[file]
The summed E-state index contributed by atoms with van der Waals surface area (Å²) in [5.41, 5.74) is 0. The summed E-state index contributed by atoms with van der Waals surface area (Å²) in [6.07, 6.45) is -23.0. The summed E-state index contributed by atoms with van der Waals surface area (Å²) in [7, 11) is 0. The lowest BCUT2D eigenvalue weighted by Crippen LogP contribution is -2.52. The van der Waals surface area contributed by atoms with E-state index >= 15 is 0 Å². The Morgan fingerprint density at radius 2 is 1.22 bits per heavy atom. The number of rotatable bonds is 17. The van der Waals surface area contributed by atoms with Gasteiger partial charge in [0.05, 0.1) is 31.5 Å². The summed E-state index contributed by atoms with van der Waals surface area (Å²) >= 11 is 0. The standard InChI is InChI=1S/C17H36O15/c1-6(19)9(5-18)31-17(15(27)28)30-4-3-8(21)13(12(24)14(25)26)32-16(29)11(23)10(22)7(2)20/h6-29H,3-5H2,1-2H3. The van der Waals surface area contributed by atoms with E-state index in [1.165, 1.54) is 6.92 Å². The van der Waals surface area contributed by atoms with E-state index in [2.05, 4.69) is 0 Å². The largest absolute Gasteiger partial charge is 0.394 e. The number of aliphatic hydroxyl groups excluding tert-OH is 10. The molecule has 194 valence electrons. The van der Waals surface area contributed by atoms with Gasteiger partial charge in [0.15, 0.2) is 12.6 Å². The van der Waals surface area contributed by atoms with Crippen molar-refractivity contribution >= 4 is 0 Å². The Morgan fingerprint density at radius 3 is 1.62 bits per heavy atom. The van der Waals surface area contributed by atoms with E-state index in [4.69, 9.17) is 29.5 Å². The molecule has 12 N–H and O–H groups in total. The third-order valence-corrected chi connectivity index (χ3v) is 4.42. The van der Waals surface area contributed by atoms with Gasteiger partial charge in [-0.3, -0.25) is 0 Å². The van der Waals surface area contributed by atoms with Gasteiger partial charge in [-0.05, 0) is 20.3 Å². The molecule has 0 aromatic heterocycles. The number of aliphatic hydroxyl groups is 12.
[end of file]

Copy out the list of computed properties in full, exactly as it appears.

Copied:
The summed E-state index contributed by atoms with van der Waals surface area (Å²) in [5.41, 5.74) is 0. The summed E-state index contributed by atoms with van der Waals surface area (Å²) in [6.07, 6.45) is -23.0. The summed E-state index contributed by atoms with van der Waals surface area (Å²) in [7, 11) is 0. The lowest BCUT2D eigenvalue weighted by Crippen LogP contribution is -2.52. The van der Waals surface area contributed by atoms with E-state index >= 15 is 0 Å². The Morgan fingerprint density at radius 2 is 1.22 bits per heavy atom. The number of rotatable bonds is 17. The van der Waals surface area contributed by atoms with Gasteiger partial charge in [0.05, 0.1) is 31.5 Å². The summed E-state index contributed by atoms with van der Waals surface area (Å²) >= 11 is 0. The standard InChI is InChI=1S/C17H36O15/c1-6(19)9(5-18)31-17(15(27)28)30-4-3-8(21)13(12(24)14(25)26)32-16(29)11(23)10(22)7(2)20/h6-29H,3-5H2,1-2H3. The van der Waals surface area contributed by atoms with E-state index in [1.165, 1.54) is 6.92 Å². The van der Waals surface area contributed by atoms with E-state index in [2.05, 4.69) is 0 Å². The largest absolute Gasteiger partial charge is 0.394 e. The number of aliphatic hydroxyl groups excluding tert-OH is 10. The molecule has 194 valence electrons. The van der Waals surface area contributed by atoms with Gasteiger partial charge in [0.15, 0.2) is 12.6 Å². The van der Waals surface area contributed by atoms with Crippen molar-refractivity contribution >= 4 is 0 Å². The Morgan fingerprint density at radius 3 is 1.62 bits per heavy atom. The van der Waals surface area contributed by atoms with E-state index in [4.69, 9.17) is 29.5 Å². The molecule has 12 N–H and O–H groups in total. The third-order valence-corrected chi connectivity index (χ3v) is 4.42. The van der Waals surface area contributed by atoms with Gasteiger partial charge in [-0.3, -0.25) is 0 Å². The van der Waals surface area contributed by atoms with Gasteiger partial charge in [-0.05, 0) is 20.3 Å². The molecule has 0 aromatic heterocycles. The number of aliphatic hydroxyl groups is 12.